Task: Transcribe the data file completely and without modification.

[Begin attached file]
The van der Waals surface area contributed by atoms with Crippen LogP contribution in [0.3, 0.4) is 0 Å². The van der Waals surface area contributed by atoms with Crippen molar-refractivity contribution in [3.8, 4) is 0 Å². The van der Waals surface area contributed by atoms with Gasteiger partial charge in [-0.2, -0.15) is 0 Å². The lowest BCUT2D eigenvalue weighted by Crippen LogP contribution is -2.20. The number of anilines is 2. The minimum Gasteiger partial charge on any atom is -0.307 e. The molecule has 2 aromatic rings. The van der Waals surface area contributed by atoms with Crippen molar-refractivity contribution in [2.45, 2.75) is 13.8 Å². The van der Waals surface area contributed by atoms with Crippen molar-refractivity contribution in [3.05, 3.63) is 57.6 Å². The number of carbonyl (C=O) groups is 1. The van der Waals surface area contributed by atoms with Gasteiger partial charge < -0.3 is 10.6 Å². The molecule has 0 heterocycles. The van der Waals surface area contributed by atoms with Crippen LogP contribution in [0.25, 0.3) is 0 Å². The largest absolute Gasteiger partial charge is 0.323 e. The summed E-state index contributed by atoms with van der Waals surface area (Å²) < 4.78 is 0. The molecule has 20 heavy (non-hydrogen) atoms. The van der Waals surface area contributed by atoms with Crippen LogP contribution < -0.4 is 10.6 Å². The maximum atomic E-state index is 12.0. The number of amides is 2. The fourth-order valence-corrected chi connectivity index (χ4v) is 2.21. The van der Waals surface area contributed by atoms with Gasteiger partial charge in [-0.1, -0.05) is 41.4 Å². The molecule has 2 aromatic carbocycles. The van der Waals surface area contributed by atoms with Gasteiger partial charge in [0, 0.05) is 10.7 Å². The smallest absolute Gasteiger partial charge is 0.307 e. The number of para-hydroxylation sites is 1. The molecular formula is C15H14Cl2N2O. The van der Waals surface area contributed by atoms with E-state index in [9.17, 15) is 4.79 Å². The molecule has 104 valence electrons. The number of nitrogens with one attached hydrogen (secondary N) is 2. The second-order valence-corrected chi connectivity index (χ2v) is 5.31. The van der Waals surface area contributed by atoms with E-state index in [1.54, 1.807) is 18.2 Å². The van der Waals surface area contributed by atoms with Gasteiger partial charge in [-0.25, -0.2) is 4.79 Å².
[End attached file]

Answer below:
The van der Waals surface area contributed by atoms with Crippen LogP contribution in [0.3, 0.4) is 0 Å². The van der Waals surface area contributed by atoms with Crippen molar-refractivity contribution in [3.8, 4) is 0 Å². The van der Waals surface area contributed by atoms with Gasteiger partial charge in [-0.2, -0.15) is 0 Å². The lowest BCUT2D eigenvalue weighted by Crippen LogP contribution is -2.20. The number of anilines is 2. The minimum Gasteiger partial charge on any atom is -0.307 e. The molecule has 2 aromatic rings. The van der Waals surface area contributed by atoms with Crippen molar-refractivity contribution in [2.45, 2.75) is 13.8 Å². The van der Waals surface area contributed by atoms with Crippen molar-refractivity contribution in [3.05, 3.63) is 57.6 Å². The number of carbonyl (C=O) groups is 1. The van der Waals surface area contributed by atoms with Gasteiger partial charge < -0.3 is 10.6 Å². The molecule has 0 heterocycles. The van der Waals surface area contributed by atoms with Crippen LogP contribution in [0.25, 0.3) is 0 Å². The largest absolute Gasteiger partial charge is 0.323 e. The summed E-state index contributed by atoms with van der Waals surface area (Å²) < 4.78 is 0. The molecule has 20 heavy (non-hydrogen) atoms. The van der Waals surface area contributed by atoms with Crippen LogP contribution < -0.4 is 10.6 Å². The maximum atomic E-state index is 12.0. The number of amides is 2. The fourth-order valence-corrected chi connectivity index (χ4v) is 2.21. The van der Waals surface area contributed by atoms with Gasteiger partial charge in [-0.1, -0.05) is 41.4 Å². The molecule has 2 aromatic carbocycles. The van der Waals surface area contributed by atoms with Gasteiger partial charge in [0, 0.05) is 10.7 Å². The smallest absolute Gasteiger partial charge is 0.307 e. The number of para-hydroxylation sites is 1. The molecular formula is C15H14Cl2N2O. The van der Waals surface area contributed by atoms with E-state index in [9.17, 15) is 4.79 Å². The molecule has 104 valence electrons. The number of nitrogens with one attached hydrogen (secondary N) is 2. The second-order valence-corrected chi connectivity index (χ2v) is 5.31. The van der Waals surface area contributed by atoms with E-state index in [1.54, 1.807) is 18.2 Å². The van der Waals surface area contributed by atoms with Gasteiger partial charge in [-0.25, -0.2) is 4.79 Å².